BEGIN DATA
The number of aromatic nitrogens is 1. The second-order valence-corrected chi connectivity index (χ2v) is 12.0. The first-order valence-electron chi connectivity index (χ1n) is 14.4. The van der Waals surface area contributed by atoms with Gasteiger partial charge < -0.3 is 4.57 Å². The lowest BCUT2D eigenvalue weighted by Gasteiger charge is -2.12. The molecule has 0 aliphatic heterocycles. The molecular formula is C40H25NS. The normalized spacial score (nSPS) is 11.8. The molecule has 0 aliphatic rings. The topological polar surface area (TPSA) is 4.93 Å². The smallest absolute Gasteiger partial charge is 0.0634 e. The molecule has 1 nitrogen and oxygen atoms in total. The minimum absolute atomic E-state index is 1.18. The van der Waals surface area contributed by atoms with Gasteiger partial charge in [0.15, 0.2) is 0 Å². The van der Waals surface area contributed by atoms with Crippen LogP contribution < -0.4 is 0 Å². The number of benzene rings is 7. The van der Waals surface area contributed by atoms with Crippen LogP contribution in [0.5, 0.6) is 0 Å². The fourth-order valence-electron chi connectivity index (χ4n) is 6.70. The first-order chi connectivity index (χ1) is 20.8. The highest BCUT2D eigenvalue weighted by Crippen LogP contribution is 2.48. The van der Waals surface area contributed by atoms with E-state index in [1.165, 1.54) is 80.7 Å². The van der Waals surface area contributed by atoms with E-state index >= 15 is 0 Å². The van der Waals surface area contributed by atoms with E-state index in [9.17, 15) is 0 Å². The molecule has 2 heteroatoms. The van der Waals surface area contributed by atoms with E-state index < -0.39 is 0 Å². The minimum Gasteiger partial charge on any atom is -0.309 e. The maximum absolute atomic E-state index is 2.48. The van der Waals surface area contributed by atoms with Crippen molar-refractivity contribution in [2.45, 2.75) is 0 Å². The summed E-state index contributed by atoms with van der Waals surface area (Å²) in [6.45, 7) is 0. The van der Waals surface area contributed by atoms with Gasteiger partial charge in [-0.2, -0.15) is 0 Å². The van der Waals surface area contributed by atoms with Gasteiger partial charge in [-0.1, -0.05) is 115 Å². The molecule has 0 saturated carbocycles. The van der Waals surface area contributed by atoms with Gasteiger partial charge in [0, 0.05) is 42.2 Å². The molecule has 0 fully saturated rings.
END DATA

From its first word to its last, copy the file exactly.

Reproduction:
The number of aromatic nitrogens is 1. The second-order valence-corrected chi connectivity index (χ2v) is 12.0. The first-order valence-electron chi connectivity index (χ1n) is 14.4. The van der Waals surface area contributed by atoms with Gasteiger partial charge < -0.3 is 4.57 Å². The lowest BCUT2D eigenvalue weighted by Gasteiger charge is -2.12. The molecule has 0 aliphatic heterocycles. The molecular formula is C40H25NS. The normalized spacial score (nSPS) is 11.8. The molecule has 0 aliphatic rings. The topological polar surface area (TPSA) is 4.93 Å². The smallest absolute Gasteiger partial charge is 0.0634 e. The molecule has 1 nitrogen and oxygen atoms in total. The minimum absolute atomic E-state index is 1.18. The van der Waals surface area contributed by atoms with Gasteiger partial charge in [0.15, 0.2) is 0 Å². The van der Waals surface area contributed by atoms with Crippen LogP contribution < -0.4 is 0 Å². The number of benzene rings is 7. The van der Waals surface area contributed by atoms with Crippen LogP contribution in [0.5, 0.6) is 0 Å². The fourth-order valence-electron chi connectivity index (χ4n) is 6.70. The first-order chi connectivity index (χ1) is 20.8. The highest BCUT2D eigenvalue weighted by Crippen LogP contribution is 2.48. The van der Waals surface area contributed by atoms with E-state index in [1.165, 1.54) is 80.7 Å². The van der Waals surface area contributed by atoms with E-state index >= 15 is 0 Å². The van der Waals surface area contributed by atoms with E-state index in [9.17, 15) is 0 Å². The molecule has 2 heteroatoms. The van der Waals surface area contributed by atoms with E-state index < -0.39 is 0 Å². The minimum Gasteiger partial charge on any atom is -0.309 e. The maximum absolute atomic E-state index is 2.48. The van der Waals surface area contributed by atoms with Crippen molar-refractivity contribution in [2.45, 2.75) is 0 Å². The summed E-state index contributed by atoms with van der Waals surface area (Å²) in [6.45, 7) is 0. The van der Waals surface area contributed by atoms with Gasteiger partial charge in [-0.2, -0.15) is 0 Å². The van der Waals surface area contributed by atoms with Gasteiger partial charge in [-0.1, -0.05) is 115 Å². The molecule has 0 saturated carbocycles. The van der Waals surface area contributed by atoms with Gasteiger partial charge in [0, 0.05) is 42.2 Å². The molecule has 0 fully saturated rings.